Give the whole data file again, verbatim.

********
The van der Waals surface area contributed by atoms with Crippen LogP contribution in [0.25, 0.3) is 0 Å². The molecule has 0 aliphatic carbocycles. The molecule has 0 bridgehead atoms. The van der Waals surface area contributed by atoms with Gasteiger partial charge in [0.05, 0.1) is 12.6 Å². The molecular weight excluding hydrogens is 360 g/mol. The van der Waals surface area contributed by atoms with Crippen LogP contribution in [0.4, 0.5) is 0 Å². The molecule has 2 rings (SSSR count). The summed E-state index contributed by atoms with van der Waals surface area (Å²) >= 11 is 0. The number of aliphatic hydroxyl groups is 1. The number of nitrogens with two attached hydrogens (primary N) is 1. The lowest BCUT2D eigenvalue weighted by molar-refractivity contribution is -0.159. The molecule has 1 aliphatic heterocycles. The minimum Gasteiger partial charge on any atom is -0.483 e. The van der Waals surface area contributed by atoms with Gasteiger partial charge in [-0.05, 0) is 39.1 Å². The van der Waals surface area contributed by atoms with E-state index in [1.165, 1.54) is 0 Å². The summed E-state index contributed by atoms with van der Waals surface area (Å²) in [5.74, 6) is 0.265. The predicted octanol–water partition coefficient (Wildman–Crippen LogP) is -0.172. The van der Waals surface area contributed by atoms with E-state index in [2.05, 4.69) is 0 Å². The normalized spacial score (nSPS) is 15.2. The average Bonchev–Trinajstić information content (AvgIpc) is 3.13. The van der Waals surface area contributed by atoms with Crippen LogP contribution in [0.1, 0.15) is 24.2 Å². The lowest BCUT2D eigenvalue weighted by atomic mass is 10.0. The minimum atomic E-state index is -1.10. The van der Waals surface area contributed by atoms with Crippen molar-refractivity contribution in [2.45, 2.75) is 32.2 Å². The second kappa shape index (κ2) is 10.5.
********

The van der Waals surface area contributed by atoms with Crippen LogP contribution in [0.25, 0.3) is 0 Å². The molecule has 0 aliphatic carbocycles. The molecule has 0 bridgehead atoms. The van der Waals surface area contributed by atoms with Gasteiger partial charge in [0.05, 0.1) is 12.6 Å². The molecular weight excluding hydrogens is 360 g/mol. The van der Waals surface area contributed by atoms with Crippen LogP contribution in [0.4, 0.5) is 0 Å². The molecule has 2 rings (SSSR count). The summed E-state index contributed by atoms with van der Waals surface area (Å²) >= 11 is 0. The number of aliphatic hydroxyl groups is 1. The number of nitrogens with two attached hydrogens (primary N) is 1. The lowest BCUT2D eigenvalue weighted by molar-refractivity contribution is -0.159. The molecule has 1 aliphatic heterocycles. The minimum Gasteiger partial charge on any atom is -0.483 e. The van der Waals surface area contributed by atoms with Gasteiger partial charge in [-0.05, 0) is 39.1 Å². The van der Waals surface area contributed by atoms with E-state index in [1.165, 1.54) is 0 Å². The summed E-state index contributed by atoms with van der Waals surface area (Å²) in [5.74, 6) is 0.265. The predicted octanol–water partition coefficient (Wildman–Crippen LogP) is -0.172. The van der Waals surface area contributed by atoms with E-state index in [2.05, 4.69) is 0 Å². The normalized spacial score (nSPS) is 15.2. The average Bonchev–Trinajstić information content (AvgIpc) is 3.13. The van der Waals surface area contributed by atoms with Crippen LogP contribution in [0.1, 0.15) is 24.2 Å². The lowest BCUT2D eigenvalue weighted by atomic mass is 10.0. The minimum atomic E-state index is -1.10. The van der Waals surface area contributed by atoms with Crippen molar-refractivity contribution in [2.45, 2.75) is 32.2 Å². The second kappa shape index (κ2) is 10.5.